JAY: But just to add, because there’s so much at stake for Western interests, Egypt is like the pillar of this US policy for this region.

EZZELDIN: Sure. Sure. Sure. This first. And this not–by any means, this–I don’t mean to reduce anything of what happened or to underestimate what happened in Tunisia, which is beyond imagination, beyond recognition, something really incredible, something great. But I would say, first, Egypt is quite different in terms of population, in terms of strategic importance to United States. And second, regarding the media, the media played important role, because, first, the government and the state media lost its legitimacy since 2005. Al Jazeera and all independent bloggers and websites, Facebook, all this new social media played a significant role in networking and in, like, calling for strikes. For example, in April 6, 2008, it played a magnificent role. So social media played very important role. And people now, like, we–I expected that what happened in Tunisia is going to influence people in Egypt, but I didn’t expect that it’s going to influence–me and many people didn’t expect it will take this short an–it was with this–in this quick way, this very fast way. So media, basically, the coverage of events in Tunisia last month, played a major role in bringing the potential for change in Egypt to a moment, a momentum.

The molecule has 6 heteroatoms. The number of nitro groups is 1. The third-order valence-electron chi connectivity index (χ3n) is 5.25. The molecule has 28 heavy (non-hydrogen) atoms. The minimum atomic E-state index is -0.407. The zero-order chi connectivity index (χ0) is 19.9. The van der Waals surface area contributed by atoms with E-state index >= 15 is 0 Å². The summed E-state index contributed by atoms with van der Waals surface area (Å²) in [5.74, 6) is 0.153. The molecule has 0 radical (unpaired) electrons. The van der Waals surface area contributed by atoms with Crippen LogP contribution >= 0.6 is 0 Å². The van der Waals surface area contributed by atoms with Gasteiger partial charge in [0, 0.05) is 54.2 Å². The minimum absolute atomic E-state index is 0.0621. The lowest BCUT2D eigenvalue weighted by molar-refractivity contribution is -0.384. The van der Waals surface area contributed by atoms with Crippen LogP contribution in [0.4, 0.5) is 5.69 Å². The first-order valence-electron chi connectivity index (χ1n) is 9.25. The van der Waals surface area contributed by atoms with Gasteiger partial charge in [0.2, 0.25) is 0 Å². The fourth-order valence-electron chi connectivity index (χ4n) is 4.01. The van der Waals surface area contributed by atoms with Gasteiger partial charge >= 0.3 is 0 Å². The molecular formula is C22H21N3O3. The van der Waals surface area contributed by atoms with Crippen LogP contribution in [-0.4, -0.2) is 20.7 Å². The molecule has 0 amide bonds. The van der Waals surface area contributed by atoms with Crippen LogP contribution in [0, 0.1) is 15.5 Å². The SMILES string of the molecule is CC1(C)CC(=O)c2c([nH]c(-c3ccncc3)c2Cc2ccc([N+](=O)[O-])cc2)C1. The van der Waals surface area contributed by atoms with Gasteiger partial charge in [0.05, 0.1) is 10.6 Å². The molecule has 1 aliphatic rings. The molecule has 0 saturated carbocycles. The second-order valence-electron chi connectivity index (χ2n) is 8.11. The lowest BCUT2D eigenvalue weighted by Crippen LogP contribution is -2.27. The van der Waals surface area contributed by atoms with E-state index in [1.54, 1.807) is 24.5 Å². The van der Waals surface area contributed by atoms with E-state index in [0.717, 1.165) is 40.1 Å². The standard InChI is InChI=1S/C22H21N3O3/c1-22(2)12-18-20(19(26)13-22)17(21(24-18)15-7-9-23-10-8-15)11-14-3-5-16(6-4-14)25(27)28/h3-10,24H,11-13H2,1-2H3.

JAY: So do you get a sense now that–both in terms of the workers movement and the unions and the student movement, that this is going to give rise to new forms or more developed forms of organization? ‘Cause right now it looks very spontaneous.

EZZELDIN: Yeah. It’s completely spontaneous. The opposition movement, the legitimate, legally, opposition movement can’t claim anything of what’s going on now in Cairo streets. And Muslim Brotherhood on Tuesday, they denounced what happened. They said, we didn’t participate; we are going–. They said they are going to participate, but they didn’t participate actively in what happened Tuesday. Okay? So this actually is really inspiring. First, those people are having spontaneous motivations. They were going after an–because of unemployment [inaudible] economic and political social grievance, because of dictatorship, because the suppression, the oppression of the police, okay, they are just–they are done. They are done. They have nothing to lose [inaudible] People are going to change. Okay? So this is number one. There’s–they are not consolidated by foreign influence or foreign support. In terms of money, in terms of organization, like what happened in Ukraine and Eastern Europe, for example, it’s quite different. People are not supported in Tunisia and Egypt; they are not supported from outside. And all the stereotypes in Western media about the potential threat of Islamist and all this stuff and they are going to take over the power [inaudible] only potential or only alternative to the recent regime in the region. Now it’s–it doesn’t has–it lost all of its credibility, because people are going and challenging the regime.

JAY: So, in other words, $1.3 billion of military aid isn’t to stop Islamic extremism. It’s being used to stop popular resistance.

EZZELDIN: I would say so. For almost 30 years in Egypt it did so. Yeah.

JAY: Thanks very much for joining us. And thank you for joining us on The Real News Network.

End of Transcript

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Mohammed Ezzeldin is a graduate of political science from Cairo University, and is doing his Masters' Degree in History at Georgetown University.